On January 6, the freedom to marry took effect statewide in Florida as an appeal proceeds to the 11th Circuit Court of Appeals in a federal marriage ruling, issued in August 2014 from U.S. District Court Judge Robert Hinkle. Previously, the U.S. Court of Appeals for the 11th Circuit and the United States Supreme Court had denied requests from the state of Florida to extend the stay. 

One day before, on Janary 5, 2015, one day before the stay on marriages between same-sex couples was lifted, a circuit judge lifted her stay in a marriage ruling impacting Miami-Dade County, meaning that same-sex couples were able to get married there starting at 2:00pm. 

The August 2014 decision in the federal case followed four previous rulings, beginning with the July 17 decision from Chief Circuit Judge Luis Garcia, who ordered the Monroe County Clerk to stop enforcing Florida's anti-marriage constitutional amendment. Florida Attorney General Pam Bondi appealed, which immediately stayed the ruling. Over the next two weeks, two additional judges - Miami-Dade County Circuit Court Judge Sarah Zabel and Broward County Circuit Judge Dale Cohen - also ruled that Florida's marriage ban is unconstitutional. Read more about marriage litigation in Florida.

Now, as the federal marriage case makes its way up through the courts, Floridians across the state will continue to do the work of having conversations about why marriage matters and creating a climate for a final, national victory at the United States Supreme Court.


In 2008, anti-gay forces in Florida pushed through an anti-marriage constitutional amendment that excluded same-sex couples from marriage and prohibited same-sex couples from attaining any form of legal family status.

Several jurisdictions, including Miami, Orlando, and Tampa, passed protections for domestic partners.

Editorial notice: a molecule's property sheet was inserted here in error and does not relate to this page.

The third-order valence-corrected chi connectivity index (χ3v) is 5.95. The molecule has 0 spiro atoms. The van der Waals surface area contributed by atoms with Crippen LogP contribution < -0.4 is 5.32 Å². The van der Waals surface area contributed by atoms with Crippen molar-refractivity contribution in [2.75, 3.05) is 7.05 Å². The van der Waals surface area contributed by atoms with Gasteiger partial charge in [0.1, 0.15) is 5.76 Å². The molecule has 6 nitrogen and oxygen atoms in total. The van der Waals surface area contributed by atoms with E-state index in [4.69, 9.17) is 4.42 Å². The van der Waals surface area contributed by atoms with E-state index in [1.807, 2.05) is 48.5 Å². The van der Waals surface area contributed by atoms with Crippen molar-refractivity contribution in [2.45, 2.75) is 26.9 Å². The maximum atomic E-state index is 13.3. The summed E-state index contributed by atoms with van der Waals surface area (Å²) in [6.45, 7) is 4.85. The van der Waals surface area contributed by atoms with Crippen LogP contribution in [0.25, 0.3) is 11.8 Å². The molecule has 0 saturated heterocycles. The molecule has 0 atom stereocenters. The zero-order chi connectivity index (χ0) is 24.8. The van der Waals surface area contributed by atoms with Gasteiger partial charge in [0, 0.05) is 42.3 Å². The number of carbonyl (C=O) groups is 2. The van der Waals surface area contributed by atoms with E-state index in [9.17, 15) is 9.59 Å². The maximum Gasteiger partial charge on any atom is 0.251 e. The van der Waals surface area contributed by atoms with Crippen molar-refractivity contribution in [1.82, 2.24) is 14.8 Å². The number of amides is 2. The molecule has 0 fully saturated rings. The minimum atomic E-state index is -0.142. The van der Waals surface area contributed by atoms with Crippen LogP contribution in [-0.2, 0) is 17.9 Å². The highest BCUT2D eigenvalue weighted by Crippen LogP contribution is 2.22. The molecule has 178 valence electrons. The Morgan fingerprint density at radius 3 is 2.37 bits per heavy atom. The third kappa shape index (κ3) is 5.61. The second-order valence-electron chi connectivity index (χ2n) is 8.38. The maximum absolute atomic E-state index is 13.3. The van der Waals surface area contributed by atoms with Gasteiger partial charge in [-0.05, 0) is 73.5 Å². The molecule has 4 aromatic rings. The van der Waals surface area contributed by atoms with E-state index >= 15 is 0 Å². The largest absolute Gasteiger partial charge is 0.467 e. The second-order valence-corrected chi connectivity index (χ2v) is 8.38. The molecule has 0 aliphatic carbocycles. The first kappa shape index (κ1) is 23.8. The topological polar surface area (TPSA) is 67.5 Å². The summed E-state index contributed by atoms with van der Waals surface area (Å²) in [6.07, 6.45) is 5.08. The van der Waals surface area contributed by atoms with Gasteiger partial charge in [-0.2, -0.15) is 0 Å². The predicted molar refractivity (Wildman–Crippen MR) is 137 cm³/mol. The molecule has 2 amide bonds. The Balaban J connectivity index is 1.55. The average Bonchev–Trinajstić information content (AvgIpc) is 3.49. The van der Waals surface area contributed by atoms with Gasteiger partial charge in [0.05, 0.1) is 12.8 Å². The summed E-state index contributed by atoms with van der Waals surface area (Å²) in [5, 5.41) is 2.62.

Voters in Florida are moving on marriage, with a majority of voters (57%) who support the freedom to marry. (Public Religion Research Institute, July 2014)


  • Equality Florida is a statewide education and advocacy organization dedicated to eliminating discrimination based on sexual orientation, race, gender and class.
  • The National Center for Lesbian Rights is one of the nation's leading LGBT legal organizations. NCLR served as co-counsel on Pareto v. Ruvin, one of the cases that brought the freedom to marry to Florida.
  • ACLU of Florida is the state affiliate of the American Civil Liberties Union. ACLU's case Grimsley v. Scott was one of the cases that brought the freedom to marry to Florida.
  • SAVE is an organization working in Miami to end discrimination for LGBT people in Florida. SAVE was a plaintiff in one of the cases that brought the freedom to marry to Florida. 
  • Freedom to Marry is the campaign to win marriage for same-sex couples nationwide. 


According to The Williams Institute's analysis of the 2010 U.S. Census, 48,496 same-sex couples are living in Florida, representing 6.5 same-sex couples per 1,000 households.

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